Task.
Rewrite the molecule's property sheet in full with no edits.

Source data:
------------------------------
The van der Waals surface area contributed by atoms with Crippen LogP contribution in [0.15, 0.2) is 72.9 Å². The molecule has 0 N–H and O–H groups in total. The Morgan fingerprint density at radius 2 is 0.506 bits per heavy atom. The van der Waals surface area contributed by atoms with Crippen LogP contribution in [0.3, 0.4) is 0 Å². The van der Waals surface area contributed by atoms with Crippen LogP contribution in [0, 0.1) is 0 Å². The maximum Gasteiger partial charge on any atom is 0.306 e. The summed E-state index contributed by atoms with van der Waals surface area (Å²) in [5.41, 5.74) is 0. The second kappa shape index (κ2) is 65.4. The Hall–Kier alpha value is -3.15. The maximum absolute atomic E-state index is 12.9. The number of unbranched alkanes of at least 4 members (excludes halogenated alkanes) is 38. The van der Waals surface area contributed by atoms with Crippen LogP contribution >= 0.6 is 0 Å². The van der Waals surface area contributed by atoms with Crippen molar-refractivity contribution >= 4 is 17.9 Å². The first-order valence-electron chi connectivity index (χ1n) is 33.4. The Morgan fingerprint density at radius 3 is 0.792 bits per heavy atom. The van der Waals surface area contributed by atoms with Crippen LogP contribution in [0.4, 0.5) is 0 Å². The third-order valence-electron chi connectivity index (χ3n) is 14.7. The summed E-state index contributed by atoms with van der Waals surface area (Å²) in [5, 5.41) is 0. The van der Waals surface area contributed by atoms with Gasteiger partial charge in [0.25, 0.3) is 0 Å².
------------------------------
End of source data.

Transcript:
The van der Waals surface area contributed by atoms with Crippen LogP contribution in [0.15, 0.2) is 72.9 Å². The molecule has 0 N–H and O–H groups in total. The Morgan fingerprint density at radius 2 is 0.506 bits per heavy atom. The van der Waals surface area contributed by atoms with Crippen LogP contribution in [0.3, 0.4) is 0 Å². The van der Waals surface area contributed by atoms with Crippen LogP contribution in [0, 0.1) is 0 Å². The maximum Gasteiger partial charge on any atom is 0.306 e. The summed E-state index contributed by atoms with van der Waals surface area (Å²) in [5.41, 5.74) is 0. The second kappa shape index (κ2) is 65.4. The Hall–Kier alpha value is -3.15. The maximum absolute atomic E-state index is 12.9. The number of unbranched alkanes of at least 4 members (excludes halogenated alkanes) is 38. The van der Waals surface area contributed by atoms with Crippen LogP contribution >= 0.6 is 0 Å². The van der Waals surface area contributed by atoms with Crippen molar-refractivity contribution >= 4 is 17.9 Å². The first-order valence-electron chi connectivity index (χ1n) is 33.4. The Morgan fingerprint density at radius 3 is 0.792 bits per heavy atom. The van der Waals surface area contributed by atoms with Crippen LogP contribution in [0.4, 0.5) is 0 Å². The third-order valence-electron chi connectivity index (χ3n) is 14.7. The summed E-state index contributed by atoms with van der Waals surface area (Å²) in [5, 5.41) is 0. The van der Waals surface area contributed by atoms with Gasteiger partial charge in [0.25, 0.3) is 0 Å².